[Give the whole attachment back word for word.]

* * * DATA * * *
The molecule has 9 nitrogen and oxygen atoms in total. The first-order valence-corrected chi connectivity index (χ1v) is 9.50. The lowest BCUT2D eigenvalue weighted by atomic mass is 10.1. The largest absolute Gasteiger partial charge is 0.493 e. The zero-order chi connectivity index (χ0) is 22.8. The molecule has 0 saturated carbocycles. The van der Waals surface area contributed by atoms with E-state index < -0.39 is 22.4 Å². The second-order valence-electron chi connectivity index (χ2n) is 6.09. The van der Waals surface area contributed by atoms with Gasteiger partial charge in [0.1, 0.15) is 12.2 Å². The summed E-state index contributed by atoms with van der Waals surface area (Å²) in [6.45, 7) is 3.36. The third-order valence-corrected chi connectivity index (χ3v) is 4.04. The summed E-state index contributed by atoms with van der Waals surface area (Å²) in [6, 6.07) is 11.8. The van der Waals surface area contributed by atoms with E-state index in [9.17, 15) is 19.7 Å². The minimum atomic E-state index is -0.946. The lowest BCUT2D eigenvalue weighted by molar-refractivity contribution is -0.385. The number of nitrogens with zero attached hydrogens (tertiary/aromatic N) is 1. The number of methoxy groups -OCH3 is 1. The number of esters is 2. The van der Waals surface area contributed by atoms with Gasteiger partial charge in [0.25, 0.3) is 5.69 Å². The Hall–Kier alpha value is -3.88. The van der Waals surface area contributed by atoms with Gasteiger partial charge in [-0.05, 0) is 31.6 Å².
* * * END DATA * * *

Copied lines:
The molecule has 9 nitrogen and oxygen atoms in total. The first-order valence-corrected chi connectivity index (χ1v) is 9.50. The lowest BCUT2D eigenvalue weighted by atomic mass is 10.1. The largest absolute Gasteiger partial charge is 0.493 e. The zero-order chi connectivity index (χ0) is 22.8. The molecule has 0 saturated carbocycles. The van der Waals surface area contributed by atoms with E-state index < -0.39 is 22.4 Å². The second-order valence-electron chi connectivity index (χ2n) is 6.09. The van der Waals surface area contributed by atoms with Gasteiger partial charge in [0.1, 0.15) is 12.2 Å². The summed E-state index contributed by atoms with van der Waals surface area (Å²) in [6.45, 7) is 3.36. The third-order valence-corrected chi connectivity index (χ3v) is 4.04. The summed E-state index contributed by atoms with van der Waals surface area (Å²) in [6, 6.07) is 11.8. The van der Waals surface area contributed by atoms with E-state index in [9.17, 15) is 19.7 Å². The minimum atomic E-state index is -0.946. The lowest BCUT2D eigenvalue weighted by molar-refractivity contribution is -0.385. The number of nitrogens with zero attached hydrogens (tertiary/aromatic N) is 1. The number of methoxy groups -OCH3 is 1. The number of esters is 2. The van der Waals surface area contributed by atoms with Gasteiger partial charge in [0.25, 0.3) is 5.69 Å². The Hall–Kier alpha value is -3.88. The van der Waals surface area contributed by atoms with Gasteiger partial charge in [-0.05, 0) is 31.6 Å².